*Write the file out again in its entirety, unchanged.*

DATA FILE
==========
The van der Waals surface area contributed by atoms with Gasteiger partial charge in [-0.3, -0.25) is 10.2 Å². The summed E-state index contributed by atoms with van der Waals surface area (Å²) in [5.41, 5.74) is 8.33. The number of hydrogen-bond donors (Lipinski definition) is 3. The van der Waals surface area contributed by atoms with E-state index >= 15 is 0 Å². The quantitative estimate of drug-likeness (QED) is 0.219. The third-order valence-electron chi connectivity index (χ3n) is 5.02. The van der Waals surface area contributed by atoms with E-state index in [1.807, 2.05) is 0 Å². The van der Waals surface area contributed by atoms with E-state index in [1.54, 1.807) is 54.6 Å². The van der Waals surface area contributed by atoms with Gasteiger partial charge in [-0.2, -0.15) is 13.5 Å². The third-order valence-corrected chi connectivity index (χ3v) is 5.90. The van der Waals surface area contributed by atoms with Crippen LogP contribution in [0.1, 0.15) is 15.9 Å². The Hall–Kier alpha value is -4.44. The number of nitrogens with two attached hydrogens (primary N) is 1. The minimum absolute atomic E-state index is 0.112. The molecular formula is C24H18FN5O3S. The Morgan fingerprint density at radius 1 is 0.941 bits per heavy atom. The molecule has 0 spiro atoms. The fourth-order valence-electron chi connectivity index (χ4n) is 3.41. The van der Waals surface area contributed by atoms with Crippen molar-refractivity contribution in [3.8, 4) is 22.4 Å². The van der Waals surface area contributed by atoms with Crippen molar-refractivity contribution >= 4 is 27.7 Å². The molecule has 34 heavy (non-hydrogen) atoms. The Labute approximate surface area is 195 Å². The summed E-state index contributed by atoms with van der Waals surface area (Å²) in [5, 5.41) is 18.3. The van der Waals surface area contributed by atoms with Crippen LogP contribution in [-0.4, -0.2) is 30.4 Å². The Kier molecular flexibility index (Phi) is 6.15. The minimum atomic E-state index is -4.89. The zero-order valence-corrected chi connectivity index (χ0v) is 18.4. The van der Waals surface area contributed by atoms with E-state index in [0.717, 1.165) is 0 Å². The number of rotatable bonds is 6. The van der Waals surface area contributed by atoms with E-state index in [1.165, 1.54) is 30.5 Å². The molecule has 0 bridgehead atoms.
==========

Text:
The van der Waals surface area contributed by atoms with Gasteiger partial charge in [-0.3, -0.25) is 10.2 Å². The summed E-state index contributed by atoms with van der Waals surface area (Å²) in [5.41, 5.74) is 8.33. The number of hydrogen-bond donors (Lipinski definition) is 3. The van der Waals surface area contributed by atoms with E-state index >= 15 is 0 Å². The quantitative estimate of drug-likeness (QED) is 0.219. The third-order valence-electron chi connectivity index (χ3n) is 5.02. The van der Waals surface area contributed by atoms with E-state index in [1.807, 2.05) is 0 Å². The van der Waals surface area contributed by atoms with E-state index in [1.54, 1.807) is 54.6 Å². The van der Waals surface area contributed by atoms with Gasteiger partial charge in [-0.2, -0.15) is 13.5 Å². The third-order valence-corrected chi connectivity index (χ3v) is 5.90. The van der Waals surface area contributed by atoms with Crippen LogP contribution in [0.1, 0.15) is 15.9 Å². The Hall–Kier alpha value is -4.44. The number of nitrogens with two attached hydrogens (primary N) is 1. The minimum absolute atomic E-state index is 0.112. The molecular formula is C24H18FN5O3S. The Morgan fingerprint density at radius 1 is 0.941 bits per heavy atom. The molecule has 0 spiro atoms. The fourth-order valence-electron chi connectivity index (χ4n) is 3.41. The van der Waals surface area contributed by atoms with Crippen molar-refractivity contribution in [3.8, 4) is 22.4 Å². The van der Waals surface area contributed by atoms with Crippen molar-refractivity contribution >= 4 is 27.7 Å². The molecule has 34 heavy (non-hydrogen) atoms. The Labute approximate surface area is 195 Å². The summed E-state index contributed by atoms with van der Waals surface area (Å²) in [5, 5.41) is 18.3. The van der Waals surface area contributed by atoms with Crippen LogP contribution in [-0.4, -0.2) is 30.4 Å². The Kier molecular flexibility index (Phi) is 6.15. The minimum atomic E-state index is -4.89. The zero-order valence-corrected chi connectivity index (χ0v) is 18.4. The van der Waals surface area contributed by atoms with E-state index in [0.717, 1.165) is 0 Å². The number of rotatable bonds is 6. The van der Waals surface area contributed by atoms with E-state index in [1.165, 1.54) is 30.5 Å². The molecule has 0 bridgehead atoms.